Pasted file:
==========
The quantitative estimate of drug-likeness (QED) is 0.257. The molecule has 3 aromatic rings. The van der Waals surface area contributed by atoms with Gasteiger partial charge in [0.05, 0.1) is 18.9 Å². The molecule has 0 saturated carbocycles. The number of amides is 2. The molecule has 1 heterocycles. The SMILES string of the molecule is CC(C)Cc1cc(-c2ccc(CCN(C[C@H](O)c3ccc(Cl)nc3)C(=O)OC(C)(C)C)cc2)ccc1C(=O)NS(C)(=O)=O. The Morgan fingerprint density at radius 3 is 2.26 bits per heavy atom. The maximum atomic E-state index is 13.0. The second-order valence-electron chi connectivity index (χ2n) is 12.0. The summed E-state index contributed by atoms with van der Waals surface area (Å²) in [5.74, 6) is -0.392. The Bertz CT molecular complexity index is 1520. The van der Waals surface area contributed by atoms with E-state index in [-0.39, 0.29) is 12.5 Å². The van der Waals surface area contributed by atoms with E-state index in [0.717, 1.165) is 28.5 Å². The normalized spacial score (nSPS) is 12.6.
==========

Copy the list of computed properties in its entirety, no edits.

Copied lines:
The quantitative estimate of drug-likeness (QED) is 0.257. The molecule has 3 aromatic rings. The van der Waals surface area contributed by atoms with Gasteiger partial charge in [0.05, 0.1) is 18.9 Å². The molecule has 0 saturated carbocycles. The number of amides is 2. The molecule has 1 heterocycles. The SMILES string of the molecule is CC(C)Cc1cc(-c2ccc(CCN(C[C@H](O)c3ccc(Cl)nc3)C(=O)OC(C)(C)C)cc2)ccc1C(=O)NS(C)(=O)=O. The Morgan fingerprint density at radius 3 is 2.26 bits per heavy atom. The maximum atomic E-state index is 13.0. The second-order valence-electron chi connectivity index (χ2n) is 12.0. The summed E-state index contributed by atoms with van der Waals surface area (Å²) in [5.74, 6) is -0.392. The Bertz CT molecular complexity index is 1520. The van der Waals surface area contributed by atoms with E-state index in [-0.39, 0.29) is 12.5 Å². The van der Waals surface area contributed by atoms with E-state index in [0.717, 1.165) is 28.5 Å². The normalized spacial score (nSPS) is 12.6.